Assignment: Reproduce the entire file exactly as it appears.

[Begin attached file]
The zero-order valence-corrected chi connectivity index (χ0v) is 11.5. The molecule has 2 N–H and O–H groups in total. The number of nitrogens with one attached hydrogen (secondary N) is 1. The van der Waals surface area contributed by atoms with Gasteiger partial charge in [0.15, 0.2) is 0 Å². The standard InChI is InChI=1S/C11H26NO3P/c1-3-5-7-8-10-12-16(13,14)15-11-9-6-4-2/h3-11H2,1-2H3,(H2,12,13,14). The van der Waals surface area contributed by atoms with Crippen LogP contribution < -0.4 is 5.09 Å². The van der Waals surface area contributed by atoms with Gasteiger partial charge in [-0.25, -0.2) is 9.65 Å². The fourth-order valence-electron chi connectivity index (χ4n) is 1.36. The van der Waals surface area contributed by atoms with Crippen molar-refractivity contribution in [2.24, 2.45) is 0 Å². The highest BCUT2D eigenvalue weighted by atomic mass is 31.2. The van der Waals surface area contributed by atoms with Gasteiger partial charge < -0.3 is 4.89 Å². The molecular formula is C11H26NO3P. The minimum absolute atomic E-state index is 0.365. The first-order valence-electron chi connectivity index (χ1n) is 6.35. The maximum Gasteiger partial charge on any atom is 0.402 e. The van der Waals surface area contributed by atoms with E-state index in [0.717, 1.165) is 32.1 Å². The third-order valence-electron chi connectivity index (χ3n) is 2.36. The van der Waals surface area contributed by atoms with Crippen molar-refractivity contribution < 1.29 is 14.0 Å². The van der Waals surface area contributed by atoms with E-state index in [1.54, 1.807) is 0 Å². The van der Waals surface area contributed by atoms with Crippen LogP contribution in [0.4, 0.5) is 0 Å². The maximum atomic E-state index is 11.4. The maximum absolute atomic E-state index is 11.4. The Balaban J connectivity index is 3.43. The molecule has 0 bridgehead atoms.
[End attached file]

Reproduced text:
The zero-order valence-corrected chi connectivity index (χ0v) is 11.5. The molecule has 2 N–H and O–H groups in total. The number of nitrogens with one attached hydrogen (secondary N) is 1. The van der Waals surface area contributed by atoms with Gasteiger partial charge in [0.15, 0.2) is 0 Å². The standard InChI is InChI=1S/C11H26NO3P/c1-3-5-7-8-10-12-16(13,14)15-11-9-6-4-2/h3-11H2,1-2H3,(H2,12,13,14). The van der Waals surface area contributed by atoms with Crippen LogP contribution < -0.4 is 5.09 Å². The van der Waals surface area contributed by atoms with Gasteiger partial charge in [-0.25, -0.2) is 9.65 Å². The fourth-order valence-electron chi connectivity index (χ4n) is 1.36. The van der Waals surface area contributed by atoms with Crippen molar-refractivity contribution in [2.24, 2.45) is 0 Å². The highest BCUT2D eigenvalue weighted by atomic mass is 31.2. The van der Waals surface area contributed by atoms with Gasteiger partial charge < -0.3 is 4.89 Å². The molecular formula is C11H26NO3P. The minimum absolute atomic E-state index is 0.365. The first-order valence-electron chi connectivity index (χ1n) is 6.35. The maximum Gasteiger partial charge on any atom is 0.402 e. The van der Waals surface area contributed by atoms with E-state index in [0.717, 1.165) is 32.1 Å². The third-order valence-electron chi connectivity index (χ3n) is 2.36. The van der Waals surface area contributed by atoms with Crippen molar-refractivity contribution < 1.29 is 14.0 Å². The van der Waals surface area contributed by atoms with E-state index in [1.54, 1.807) is 0 Å². The van der Waals surface area contributed by atoms with Crippen LogP contribution in [0.4, 0.5) is 0 Å². The maximum atomic E-state index is 11.4. The maximum absolute atomic E-state index is 11.4. The Balaban J connectivity index is 3.43. The molecule has 0 bridgehead atoms.